Title page: The title should be clear and concise.
Abstract: The abstract indicates WHAT WAS FOUND, NOT
what was done. The abstract should be a single paragraph which
clearly states new and significant information in the paper. It
should elaborate upon the title and condense the article.
Introduction: The introduction should explain why it is
necessary to perform the experiment, and include some historical
background. The introduction should make the subject of the paper
clear, include a definition of the problem, a brief synopsis of
previous studies related to the problem, and the rationale for
the author undertaking the present study. A statement of purpose
should also be included.
Materials & Methods: This section should provide the
reader with sufficient information to enable him to duplicate the
author's methods and assess their accuracy. If previously published
methods are used, they should be referenced, and any special
adaptations by the author should be provided. The methods should cover
HOW the experiment was done, WHAT equipment and animals were used, and
comments about how the animal was kept.
Results: Data and observations should be presented in the
RESULTS and should be sufficiently new and original to merit publication.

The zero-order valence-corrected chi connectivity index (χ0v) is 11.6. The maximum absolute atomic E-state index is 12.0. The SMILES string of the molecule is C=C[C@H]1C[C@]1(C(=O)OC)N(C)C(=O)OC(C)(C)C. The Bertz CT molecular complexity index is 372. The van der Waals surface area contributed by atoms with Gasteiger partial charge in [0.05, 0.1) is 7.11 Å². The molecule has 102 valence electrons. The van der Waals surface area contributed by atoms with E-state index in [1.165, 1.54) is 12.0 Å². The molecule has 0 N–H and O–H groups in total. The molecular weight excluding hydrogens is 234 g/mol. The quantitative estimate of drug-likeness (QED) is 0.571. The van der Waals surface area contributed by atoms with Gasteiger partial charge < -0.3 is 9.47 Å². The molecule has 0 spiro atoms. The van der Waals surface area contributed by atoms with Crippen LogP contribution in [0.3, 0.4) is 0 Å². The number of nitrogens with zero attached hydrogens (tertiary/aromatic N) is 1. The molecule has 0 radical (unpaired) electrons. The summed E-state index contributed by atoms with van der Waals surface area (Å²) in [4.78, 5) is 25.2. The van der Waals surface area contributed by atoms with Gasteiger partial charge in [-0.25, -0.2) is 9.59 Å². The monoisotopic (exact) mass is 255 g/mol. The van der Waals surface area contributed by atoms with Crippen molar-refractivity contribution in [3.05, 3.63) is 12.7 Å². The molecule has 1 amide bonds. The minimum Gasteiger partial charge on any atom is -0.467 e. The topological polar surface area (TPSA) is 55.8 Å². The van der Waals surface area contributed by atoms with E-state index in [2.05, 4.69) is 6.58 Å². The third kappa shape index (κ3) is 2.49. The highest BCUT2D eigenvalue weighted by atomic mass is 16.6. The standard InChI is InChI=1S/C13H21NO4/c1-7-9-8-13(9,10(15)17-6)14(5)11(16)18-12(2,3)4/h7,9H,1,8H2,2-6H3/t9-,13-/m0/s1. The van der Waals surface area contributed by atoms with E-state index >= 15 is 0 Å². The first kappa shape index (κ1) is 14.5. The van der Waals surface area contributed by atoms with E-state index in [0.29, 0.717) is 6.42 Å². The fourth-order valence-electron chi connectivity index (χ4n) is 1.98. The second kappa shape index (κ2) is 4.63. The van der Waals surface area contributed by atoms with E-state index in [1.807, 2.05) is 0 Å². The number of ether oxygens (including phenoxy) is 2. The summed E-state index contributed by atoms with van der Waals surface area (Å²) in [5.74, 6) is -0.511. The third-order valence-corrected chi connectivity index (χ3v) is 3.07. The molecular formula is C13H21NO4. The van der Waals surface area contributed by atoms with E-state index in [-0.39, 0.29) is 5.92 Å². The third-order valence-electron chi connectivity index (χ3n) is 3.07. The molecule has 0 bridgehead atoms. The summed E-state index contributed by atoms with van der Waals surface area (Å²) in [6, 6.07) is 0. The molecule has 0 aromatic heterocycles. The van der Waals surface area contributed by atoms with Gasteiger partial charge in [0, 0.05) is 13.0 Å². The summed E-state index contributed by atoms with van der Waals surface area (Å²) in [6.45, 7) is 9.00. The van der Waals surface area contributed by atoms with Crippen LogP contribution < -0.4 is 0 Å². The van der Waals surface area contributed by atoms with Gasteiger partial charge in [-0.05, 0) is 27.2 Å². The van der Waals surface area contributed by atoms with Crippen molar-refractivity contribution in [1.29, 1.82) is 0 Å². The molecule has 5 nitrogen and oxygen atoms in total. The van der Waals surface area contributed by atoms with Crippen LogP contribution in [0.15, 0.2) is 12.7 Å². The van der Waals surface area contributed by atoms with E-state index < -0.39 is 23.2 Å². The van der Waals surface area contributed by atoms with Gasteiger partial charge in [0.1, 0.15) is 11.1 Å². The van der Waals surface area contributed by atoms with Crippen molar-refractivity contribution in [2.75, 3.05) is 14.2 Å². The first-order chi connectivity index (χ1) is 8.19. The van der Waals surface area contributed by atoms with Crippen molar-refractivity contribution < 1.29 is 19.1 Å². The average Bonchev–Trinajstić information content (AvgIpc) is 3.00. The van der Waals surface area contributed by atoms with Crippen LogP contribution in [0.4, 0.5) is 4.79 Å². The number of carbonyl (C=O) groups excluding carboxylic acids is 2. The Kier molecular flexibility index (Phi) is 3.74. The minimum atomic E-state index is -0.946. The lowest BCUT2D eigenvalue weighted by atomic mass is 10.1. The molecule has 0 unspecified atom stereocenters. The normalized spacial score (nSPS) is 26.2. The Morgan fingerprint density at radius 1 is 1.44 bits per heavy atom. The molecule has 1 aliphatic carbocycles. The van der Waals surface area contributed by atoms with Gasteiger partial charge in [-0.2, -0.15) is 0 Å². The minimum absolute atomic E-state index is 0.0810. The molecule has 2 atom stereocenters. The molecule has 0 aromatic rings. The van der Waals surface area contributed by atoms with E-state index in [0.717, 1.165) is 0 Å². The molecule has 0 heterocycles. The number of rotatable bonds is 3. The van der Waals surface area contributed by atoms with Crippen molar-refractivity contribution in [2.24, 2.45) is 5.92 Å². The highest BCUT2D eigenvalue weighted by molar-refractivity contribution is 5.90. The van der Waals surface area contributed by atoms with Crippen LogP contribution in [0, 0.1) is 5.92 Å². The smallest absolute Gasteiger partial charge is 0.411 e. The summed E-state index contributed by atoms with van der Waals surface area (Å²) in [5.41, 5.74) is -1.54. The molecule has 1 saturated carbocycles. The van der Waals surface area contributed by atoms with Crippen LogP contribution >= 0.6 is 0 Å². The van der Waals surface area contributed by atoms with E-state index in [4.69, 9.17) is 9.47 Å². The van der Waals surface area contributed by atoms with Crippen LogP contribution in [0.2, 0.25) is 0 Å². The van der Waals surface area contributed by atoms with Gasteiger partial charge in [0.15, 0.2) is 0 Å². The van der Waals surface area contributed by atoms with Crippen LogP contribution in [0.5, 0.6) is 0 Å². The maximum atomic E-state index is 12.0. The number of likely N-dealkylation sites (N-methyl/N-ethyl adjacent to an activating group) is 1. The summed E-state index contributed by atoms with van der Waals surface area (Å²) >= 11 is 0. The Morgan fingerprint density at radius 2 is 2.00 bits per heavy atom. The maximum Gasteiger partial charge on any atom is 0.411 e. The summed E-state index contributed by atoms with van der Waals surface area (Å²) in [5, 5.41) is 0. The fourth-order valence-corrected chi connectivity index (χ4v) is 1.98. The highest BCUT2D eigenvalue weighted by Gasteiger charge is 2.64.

Data presented as tables and figures should NOT duplicate information
already outlined in detail in the text.
Discussion: The discussion should cover the validity of
observations and techniques used. INTERNAL consistency of observations
should be remarked upon, and results should also be COMPARED to
EXTERNAL reports. It is acceptable to speculate and suggest
implications for the results.
Conclusion: Must be related to the Introduction and Hypothesis.
References: When citing references, your goal should be to
give your reader ALL the information required to trace the information
you present to the sources of literature which you used.
Figures and Tables: DO NOT include figures unless they are
necessary to the text, and are referred to specifically in the text,
but do not hesitate to use figures if they are of real value. If
the figure is from a book or article, credit the author and year
of publication in the Figure caption, and list the work in the
- e.g., 1. As illustrated in Figure 1, the tooth structure...
or Teeth are derived from dermal bone (Figure 1).
- e.g., 2. When the figure is used exactly as in the reference, and the
caption you use is the same OR modified, the caption should read:
Figure 1. Development of the tooth (Hyman 1942).
- e.g., 3. When you modify the figure and the caption is the
same OR modified, your caption should read:
Figure 1. Development of the tooth (after Hyman 1942).